In a bid to commemorate this year’s International Adolescent Health Week, IAHW, the state government, through the Rivers State Ministry of Health, in collaboration with the United Nations Children’s Fund, UNICEF, paid a sensitization visit to Rumueme Girls Secondary School, in Port Harcourt, to create awareness around adolescent health issues.
The programme which is slated to run from March 20 to 26, 2022, with the theme, “Transitions” from childhood to adulthood, physically and mentally, from a pre-pandemic life into a life shaped by a pandemic, from dependence to independence, is expected to inspire adolescent and their communities to advocate for a successful transition into adulthood.
According to report, International Adolescent Health Week, celebrated the 3rd full week in March yearly, is a grass-roots initiative for young people, their health care providers, their teachers, their parents, their advocates and their communities to come together and celebrate young people and with an ultimate goal of working collectively towards improving the health and well-being of the over 1 billion adolescents across the globe today.
Addressing newsmen during the awareness visit, the adolescent desk officer, ministry of health, Mrs. Wokoma Mbreba said “the essence of the celebration, “this week precisely 20th to 26th of March is International Adolescent Health Week, it’s a week set aside globally to create awareness around adolescent health issues.
“Adolescent are one group of people you may think are not important, are not relevant, but globally, a week has been set aside to create sensitization, to tell the world how important this group of persons are, ofcourse, they are the future leaders, so this week we are creating sensitization among the adolescent, among our parents, among the community, what the adolescents are.”
Mbreba also spoke on the decoration of Catherine Dansi from Gokana Local Government Area, and Okwua Ezekiel, by the permanent secretary, Ministry of Health, Rivers State, Dr. Mrs. Utchay Ndidi Chikanele, as Youth Champions of the year, 2022.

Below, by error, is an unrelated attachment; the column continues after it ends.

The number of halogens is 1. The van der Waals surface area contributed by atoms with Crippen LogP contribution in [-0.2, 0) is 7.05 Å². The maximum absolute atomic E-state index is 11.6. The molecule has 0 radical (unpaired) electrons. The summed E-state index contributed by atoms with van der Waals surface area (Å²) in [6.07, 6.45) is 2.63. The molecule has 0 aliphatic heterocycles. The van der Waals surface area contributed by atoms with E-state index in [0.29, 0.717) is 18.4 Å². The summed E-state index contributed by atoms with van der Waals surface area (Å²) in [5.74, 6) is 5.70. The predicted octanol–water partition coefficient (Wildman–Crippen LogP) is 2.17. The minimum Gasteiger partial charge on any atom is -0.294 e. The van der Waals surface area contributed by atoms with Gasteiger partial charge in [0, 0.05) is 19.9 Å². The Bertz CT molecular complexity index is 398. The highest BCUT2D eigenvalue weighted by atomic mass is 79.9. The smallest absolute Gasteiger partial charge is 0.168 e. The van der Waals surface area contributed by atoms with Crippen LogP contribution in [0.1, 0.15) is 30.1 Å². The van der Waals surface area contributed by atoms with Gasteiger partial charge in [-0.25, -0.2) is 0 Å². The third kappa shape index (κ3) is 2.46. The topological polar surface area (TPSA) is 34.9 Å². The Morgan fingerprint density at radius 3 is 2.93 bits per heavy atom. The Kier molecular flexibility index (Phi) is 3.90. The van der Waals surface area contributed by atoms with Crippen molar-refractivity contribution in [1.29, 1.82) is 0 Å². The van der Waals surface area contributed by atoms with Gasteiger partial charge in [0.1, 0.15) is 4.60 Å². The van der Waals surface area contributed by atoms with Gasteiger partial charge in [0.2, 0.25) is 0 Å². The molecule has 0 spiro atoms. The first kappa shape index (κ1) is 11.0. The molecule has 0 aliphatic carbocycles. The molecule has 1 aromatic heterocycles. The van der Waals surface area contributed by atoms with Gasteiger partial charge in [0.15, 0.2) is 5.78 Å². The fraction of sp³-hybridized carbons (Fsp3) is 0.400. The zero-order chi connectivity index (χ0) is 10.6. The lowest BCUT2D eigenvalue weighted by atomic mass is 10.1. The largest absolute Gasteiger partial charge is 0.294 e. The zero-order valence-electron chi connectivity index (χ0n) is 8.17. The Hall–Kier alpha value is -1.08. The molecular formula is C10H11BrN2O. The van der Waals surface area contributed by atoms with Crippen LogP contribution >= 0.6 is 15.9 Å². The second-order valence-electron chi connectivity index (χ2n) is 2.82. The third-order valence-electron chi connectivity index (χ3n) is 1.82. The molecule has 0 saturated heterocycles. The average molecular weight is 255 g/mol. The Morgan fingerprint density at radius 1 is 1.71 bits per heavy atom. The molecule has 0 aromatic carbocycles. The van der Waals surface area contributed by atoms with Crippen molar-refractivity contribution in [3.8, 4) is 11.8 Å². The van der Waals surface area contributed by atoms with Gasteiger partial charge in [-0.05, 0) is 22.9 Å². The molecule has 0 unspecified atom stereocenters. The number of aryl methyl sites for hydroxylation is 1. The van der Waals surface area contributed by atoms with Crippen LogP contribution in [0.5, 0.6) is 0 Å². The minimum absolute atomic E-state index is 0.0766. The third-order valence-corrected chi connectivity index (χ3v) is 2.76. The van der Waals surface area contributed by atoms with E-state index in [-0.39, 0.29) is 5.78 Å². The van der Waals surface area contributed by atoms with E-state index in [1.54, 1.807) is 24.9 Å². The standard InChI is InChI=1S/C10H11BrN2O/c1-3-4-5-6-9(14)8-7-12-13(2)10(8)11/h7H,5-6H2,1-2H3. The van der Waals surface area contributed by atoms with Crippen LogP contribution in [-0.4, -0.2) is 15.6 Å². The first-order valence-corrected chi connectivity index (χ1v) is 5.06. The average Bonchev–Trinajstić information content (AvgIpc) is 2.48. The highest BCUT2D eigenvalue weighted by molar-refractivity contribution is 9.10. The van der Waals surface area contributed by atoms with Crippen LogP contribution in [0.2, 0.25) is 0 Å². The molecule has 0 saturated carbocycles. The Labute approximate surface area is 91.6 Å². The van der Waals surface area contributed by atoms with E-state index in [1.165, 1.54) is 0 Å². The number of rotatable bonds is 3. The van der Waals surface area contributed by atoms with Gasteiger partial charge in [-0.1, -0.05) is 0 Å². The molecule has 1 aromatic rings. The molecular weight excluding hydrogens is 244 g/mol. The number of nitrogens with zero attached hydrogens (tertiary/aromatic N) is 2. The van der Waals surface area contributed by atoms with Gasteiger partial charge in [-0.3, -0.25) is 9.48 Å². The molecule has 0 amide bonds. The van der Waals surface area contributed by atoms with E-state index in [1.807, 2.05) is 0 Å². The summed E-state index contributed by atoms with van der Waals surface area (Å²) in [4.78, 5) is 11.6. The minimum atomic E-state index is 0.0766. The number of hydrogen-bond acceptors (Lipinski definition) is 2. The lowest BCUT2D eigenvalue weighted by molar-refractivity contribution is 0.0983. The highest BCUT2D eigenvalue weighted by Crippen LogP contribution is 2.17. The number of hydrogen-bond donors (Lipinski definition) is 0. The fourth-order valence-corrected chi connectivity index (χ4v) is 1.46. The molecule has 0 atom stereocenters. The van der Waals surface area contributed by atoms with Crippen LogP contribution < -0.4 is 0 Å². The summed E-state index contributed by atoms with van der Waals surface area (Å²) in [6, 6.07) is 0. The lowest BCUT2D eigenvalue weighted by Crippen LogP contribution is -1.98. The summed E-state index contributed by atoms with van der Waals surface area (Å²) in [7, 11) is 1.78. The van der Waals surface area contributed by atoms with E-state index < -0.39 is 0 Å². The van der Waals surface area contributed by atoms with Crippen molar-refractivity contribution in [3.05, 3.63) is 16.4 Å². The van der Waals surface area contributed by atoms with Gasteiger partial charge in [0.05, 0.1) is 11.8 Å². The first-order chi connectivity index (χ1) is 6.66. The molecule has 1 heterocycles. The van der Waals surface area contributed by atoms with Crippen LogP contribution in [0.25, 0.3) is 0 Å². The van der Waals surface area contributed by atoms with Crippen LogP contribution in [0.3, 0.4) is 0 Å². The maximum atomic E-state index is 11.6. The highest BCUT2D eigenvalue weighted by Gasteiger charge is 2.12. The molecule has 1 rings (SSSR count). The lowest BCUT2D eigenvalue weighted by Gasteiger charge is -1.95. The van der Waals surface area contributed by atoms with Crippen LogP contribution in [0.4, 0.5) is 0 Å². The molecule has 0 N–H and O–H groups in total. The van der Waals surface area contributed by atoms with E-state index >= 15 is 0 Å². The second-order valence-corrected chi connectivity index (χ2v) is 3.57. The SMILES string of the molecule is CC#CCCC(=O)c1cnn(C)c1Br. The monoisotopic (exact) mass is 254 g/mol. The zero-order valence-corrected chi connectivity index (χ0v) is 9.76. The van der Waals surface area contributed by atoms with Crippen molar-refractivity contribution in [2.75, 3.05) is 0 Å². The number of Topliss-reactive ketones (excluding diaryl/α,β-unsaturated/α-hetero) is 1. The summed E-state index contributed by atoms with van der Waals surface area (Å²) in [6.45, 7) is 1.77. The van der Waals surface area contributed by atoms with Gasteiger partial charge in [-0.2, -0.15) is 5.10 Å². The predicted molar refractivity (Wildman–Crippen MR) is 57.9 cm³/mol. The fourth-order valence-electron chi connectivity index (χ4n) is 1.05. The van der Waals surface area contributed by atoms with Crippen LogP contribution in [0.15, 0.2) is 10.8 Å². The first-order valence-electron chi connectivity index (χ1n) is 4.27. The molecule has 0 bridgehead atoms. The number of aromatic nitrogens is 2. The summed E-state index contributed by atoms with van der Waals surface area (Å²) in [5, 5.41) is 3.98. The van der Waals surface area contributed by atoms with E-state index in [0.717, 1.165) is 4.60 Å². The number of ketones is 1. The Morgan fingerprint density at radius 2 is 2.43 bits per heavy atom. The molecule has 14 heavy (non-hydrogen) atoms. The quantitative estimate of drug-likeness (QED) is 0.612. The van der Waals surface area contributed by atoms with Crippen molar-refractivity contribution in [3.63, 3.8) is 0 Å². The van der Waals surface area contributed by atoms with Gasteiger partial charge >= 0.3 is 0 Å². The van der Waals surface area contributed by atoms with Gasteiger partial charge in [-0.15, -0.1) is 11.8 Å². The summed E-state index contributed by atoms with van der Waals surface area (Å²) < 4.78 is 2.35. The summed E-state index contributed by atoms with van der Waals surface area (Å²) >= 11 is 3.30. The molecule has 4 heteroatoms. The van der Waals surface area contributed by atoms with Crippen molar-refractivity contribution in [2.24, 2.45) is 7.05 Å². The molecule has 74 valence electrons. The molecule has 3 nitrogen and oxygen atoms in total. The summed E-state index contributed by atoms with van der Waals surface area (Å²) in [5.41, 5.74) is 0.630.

According to her, “they are decorated because when we met them initially, we spoke with them as adolescents, they took it upon themselves, went into their communities, engaging youths, organizing seminars for them, some are depressed, some are engaged in drug abuse, they are encouraged that they don’t need to die that there is life hereafter, they need to speak out, seek help and most of them are speaking out.
“For the girls that have sexually transmitted infections, they are been brought close, talked to and referred to health facilities where they go and access service and they are happy.”
Mrs. Mbreba also spoke on the provisions from the Rivers State Ministry of Health for the adolescent, she said, “in all the local government, we have about 324 health facilities, and all these 324 health facilities provide adolescent friendly services, and those health care providers are trained to provide friendly facilities which they do across the LGA.”
A representative of the United Nations Children’s Fund, UNICEF, Dr. Audu Anselem in an interview shortly after the awareness said, “UNICEF, we tried to ensure that the Nigeria government adopted a theme for this year’s adolescent health week, which is building a case for the visibility of adolescent in Nigeria, while transitioning from pre-pandemic to a life shaped by the pandemic.
“At UNICEF we want to encourage stakeholders to create an avenue and platform for the engagement of adolescent whenever policy surrounding adolescent health, decision is going to be taken, like the adage that says you cannot barb my hair without me been present, so, we want to ensure that appropriate information on adolescent is passed on to the adolescent to inform change in behavior and healthy practices. We can only do this by the engagement of adolescent and also engaging the policy makers.”
Also, in an exclusive interview, a pharmacist, who was recently elected as a global co-lead of the International Adolescent Health Week, Wendy Wokoma told TNN in an interview that, “we don’t talk to just teenagers, you know teenage age starts from 13, but we have from 10 to 19. What we are trying to achieve is to build the case of visibility for adolescent health, visibility because they have not really been visible.
“There are issues like mental health that has not been brought to the fore, are now in the fore, and don’t forget we have adolescents living with disabilities, so we are looking at integrating all these because they are the future, and it has been shown over and over that an investment in our adolescent has triple dividends. You invest in them now for today, for tomorrow when they are adult and then for the generation that they will bring to birth.”
Others who were present during the kick off of the International Adolescent Health Week were the coordinator of Safe Motherhoood, Mrs. Dabota Captain, a representative of SGBV, Rivers State Ministry of Health, Mrs. Obisike Mary, a representative of Rivers State Ministry of Women Affairs, Mrs Caroline Uwhor.